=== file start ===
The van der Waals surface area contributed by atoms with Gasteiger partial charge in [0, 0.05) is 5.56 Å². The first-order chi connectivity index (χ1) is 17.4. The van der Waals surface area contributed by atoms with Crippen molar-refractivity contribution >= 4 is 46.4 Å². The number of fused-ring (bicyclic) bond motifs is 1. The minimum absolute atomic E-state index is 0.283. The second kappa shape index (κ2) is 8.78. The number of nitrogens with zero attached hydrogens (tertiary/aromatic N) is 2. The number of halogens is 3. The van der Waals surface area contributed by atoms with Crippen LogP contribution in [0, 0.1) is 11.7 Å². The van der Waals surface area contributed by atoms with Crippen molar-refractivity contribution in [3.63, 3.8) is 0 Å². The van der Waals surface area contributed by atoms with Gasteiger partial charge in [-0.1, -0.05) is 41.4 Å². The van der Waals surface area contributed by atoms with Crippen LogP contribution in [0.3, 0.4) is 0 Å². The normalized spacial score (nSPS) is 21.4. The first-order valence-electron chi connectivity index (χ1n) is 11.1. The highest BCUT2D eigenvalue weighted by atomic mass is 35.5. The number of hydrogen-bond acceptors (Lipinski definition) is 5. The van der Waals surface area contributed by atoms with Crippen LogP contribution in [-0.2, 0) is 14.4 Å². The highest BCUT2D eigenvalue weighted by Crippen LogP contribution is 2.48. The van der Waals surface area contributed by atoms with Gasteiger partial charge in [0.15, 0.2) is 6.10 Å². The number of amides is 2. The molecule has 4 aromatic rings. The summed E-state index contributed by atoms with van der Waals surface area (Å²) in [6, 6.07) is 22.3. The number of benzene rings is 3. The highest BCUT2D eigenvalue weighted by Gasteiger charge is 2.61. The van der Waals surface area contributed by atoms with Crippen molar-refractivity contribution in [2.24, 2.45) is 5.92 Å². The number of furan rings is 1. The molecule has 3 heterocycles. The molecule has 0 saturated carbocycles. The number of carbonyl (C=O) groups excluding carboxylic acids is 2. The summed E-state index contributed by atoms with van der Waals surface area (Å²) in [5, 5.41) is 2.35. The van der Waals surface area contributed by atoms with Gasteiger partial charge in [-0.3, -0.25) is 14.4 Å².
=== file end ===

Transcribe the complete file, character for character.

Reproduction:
The van der Waals surface area contributed by atoms with Gasteiger partial charge in [0, 0.05) is 5.56 Å². The first-order chi connectivity index (χ1) is 17.4. The van der Waals surface area contributed by atoms with Crippen molar-refractivity contribution >= 4 is 46.4 Å². The number of fused-ring (bicyclic) bond motifs is 1. The minimum absolute atomic E-state index is 0.283. The second kappa shape index (κ2) is 8.78. The number of nitrogens with zero attached hydrogens (tertiary/aromatic N) is 2. The number of halogens is 3. The van der Waals surface area contributed by atoms with Crippen LogP contribution in [0, 0.1) is 11.7 Å². The van der Waals surface area contributed by atoms with Crippen molar-refractivity contribution in [3.63, 3.8) is 0 Å². The van der Waals surface area contributed by atoms with Gasteiger partial charge in [-0.1, -0.05) is 41.4 Å². The van der Waals surface area contributed by atoms with Crippen LogP contribution in [0.3, 0.4) is 0 Å². The normalized spacial score (nSPS) is 21.4. The first-order valence-electron chi connectivity index (χ1n) is 11.1. The highest BCUT2D eigenvalue weighted by atomic mass is 35.5. The number of hydrogen-bond acceptors (Lipinski definition) is 5. The van der Waals surface area contributed by atoms with Crippen LogP contribution in [-0.2, 0) is 14.4 Å². The highest BCUT2D eigenvalue weighted by Crippen LogP contribution is 2.48. The van der Waals surface area contributed by atoms with Gasteiger partial charge in [0.15, 0.2) is 6.10 Å². The number of amides is 2. The molecule has 4 aromatic rings. The summed E-state index contributed by atoms with van der Waals surface area (Å²) in [6, 6.07) is 22.3. The number of benzene rings is 3. The highest BCUT2D eigenvalue weighted by Gasteiger charge is 2.61. The van der Waals surface area contributed by atoms with Crippen molar-refractivity contribution in [2.24, 2.45) is 5.92 Å². The number of furan rings is 1. The molecule has 3 heterocycles. The molecule has 0 saturated carbocycles. The number of carbonyl (C=O) groups excluding carboxylic acids is 2. The summed E-state index contributed by atoms with van der Waals surface area (Å²) in [5, 5.41) is 2.35. The van der Waals surface area contributed by atoms with Gasteiger partial charge in [-0.3, -0.25) is 14.4 Å².